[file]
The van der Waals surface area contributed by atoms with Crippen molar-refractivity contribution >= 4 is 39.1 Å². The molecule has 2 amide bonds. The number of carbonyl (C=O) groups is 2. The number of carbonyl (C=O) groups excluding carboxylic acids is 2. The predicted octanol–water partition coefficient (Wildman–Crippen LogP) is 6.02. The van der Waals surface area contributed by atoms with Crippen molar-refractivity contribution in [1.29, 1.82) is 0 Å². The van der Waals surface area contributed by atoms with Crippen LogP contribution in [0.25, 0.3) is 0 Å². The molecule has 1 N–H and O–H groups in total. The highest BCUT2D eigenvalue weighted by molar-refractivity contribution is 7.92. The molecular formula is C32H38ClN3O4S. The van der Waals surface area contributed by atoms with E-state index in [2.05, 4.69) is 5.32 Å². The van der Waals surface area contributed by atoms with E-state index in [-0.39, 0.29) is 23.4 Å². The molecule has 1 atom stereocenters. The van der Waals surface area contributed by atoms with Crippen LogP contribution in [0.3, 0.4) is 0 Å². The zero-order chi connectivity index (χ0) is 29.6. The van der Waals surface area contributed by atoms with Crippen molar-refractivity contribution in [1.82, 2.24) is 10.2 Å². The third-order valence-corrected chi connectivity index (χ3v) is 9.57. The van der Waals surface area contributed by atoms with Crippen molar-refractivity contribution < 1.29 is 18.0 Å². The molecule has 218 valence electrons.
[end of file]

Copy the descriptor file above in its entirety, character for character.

The van der Waals surface area contributed by atoms with Crippen molar-refractivity contribution >= 4 is 39.1 Å². The molecule has 2 amide bonds. The number of carbonyl (C=O) groups is 2. The number of carbonyl (C=O) groups excluding carboxylic acids is 2. The predicted octanol–water partition coefficient (Wildman–Crippen LogP) is 6.02. The van der Waals surface area contributed by atoms with Crippen molar-refractivity contribution in [1.29, 1.82) is 0 Å². The van der Waals surface area contributed by atoms with Crippen LogP contribution in [0.25, 0.3) is 0 Å². The molecule has 1 N–H and O–H groups in total. The highest BCUT2D eigenvalue weighted by molar-refractivity contribution is 7.92. The molecular formula is C32H38ClN3O4S. The van der Waals surface area contributed by atoms with E-state index in [2.05, 4.69) is 5.32 Å². The van der Waals surface area contributed by atoms with E-state index in [-0.39, 0.29) is 23.4 Å². The molecule has 1 atom stereocenters. The van der Waals surface area contributed by atoms with Crippen LogP contribution in [0.3, 0.4) is 0 Å². The zero-order chi connectivity index (χ0) is 29.6. The van der Waals surface area contributed by atoms with Crippen molar-refractivity contribution in [1.82, 2.24) is 10.2 Å². The third-order valence-corrected chi connectivity index (χ3v) is 9.57. The van der Waals surface area contributed by atoms with Crippen molar-refractivity contribution < 1.29 is 18.0 Å². The molecule has 218 valence electrons.